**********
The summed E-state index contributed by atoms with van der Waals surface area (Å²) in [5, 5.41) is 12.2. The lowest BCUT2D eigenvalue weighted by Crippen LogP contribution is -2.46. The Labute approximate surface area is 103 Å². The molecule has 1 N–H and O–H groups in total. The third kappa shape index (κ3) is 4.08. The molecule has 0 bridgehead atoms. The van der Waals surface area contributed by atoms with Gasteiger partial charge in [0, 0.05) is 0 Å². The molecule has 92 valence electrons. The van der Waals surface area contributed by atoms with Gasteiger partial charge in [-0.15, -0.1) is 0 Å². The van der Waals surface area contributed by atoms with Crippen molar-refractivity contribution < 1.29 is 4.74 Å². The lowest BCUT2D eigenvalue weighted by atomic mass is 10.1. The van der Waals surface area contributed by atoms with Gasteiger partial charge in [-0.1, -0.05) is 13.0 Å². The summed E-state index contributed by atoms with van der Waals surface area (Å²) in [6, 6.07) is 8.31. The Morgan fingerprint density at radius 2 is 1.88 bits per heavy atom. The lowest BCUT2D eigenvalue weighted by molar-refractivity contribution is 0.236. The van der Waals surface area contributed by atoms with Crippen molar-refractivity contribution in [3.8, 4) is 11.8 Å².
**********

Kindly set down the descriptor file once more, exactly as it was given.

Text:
The summed E-state index contributed by atoms with van der Waals surface area (Å²) in [5, 5.41) is 12.2. The lowest BCUT2D eigenvalue weighted by Crippen LogP contribution is -2.46. The Labute approximate surface area is 103 Å². The molecule has 1 N–H and O–H groups in total. The third kappa shape index (κ3) is 4.08. The molecule has 0 bridgehead atoms. The van der Waals surface area contributed by atoms with Gasteiger partial charge in [0, 0.05) is 0 Å². The molecule has 92 valence electrons. The van der Waals surface area contributed by atoms with Gasteiger partial charge in [-0.15, -0.1) is 0 Å². The van der Waals surface area contributed by atoms with Crippen molar-refractivity contribution < 1.29 is 4.74 Å². The lowest BCUT2D eigenvalue weighted by atomic mass is 10.1. The van der Waals surface area contributed by atoms with Gasteiger partial charge in [-0.1, -0.05) is 13.0 Å². The summed E-state index contributed by atoms with van der Waals surface area (Å²) in [6, 6.07) is 8.31. The Morgan fingerprint density at radius 2 is 1.88 bits per heavy atom. The lowest BCUT2D eigenvalue weighted by molar-refractivity contribution is 0.236. The van der Waals surface area contributed by atoms with Crippen molar-refractivity contribution in [3.8, 4) is 11.8 Å².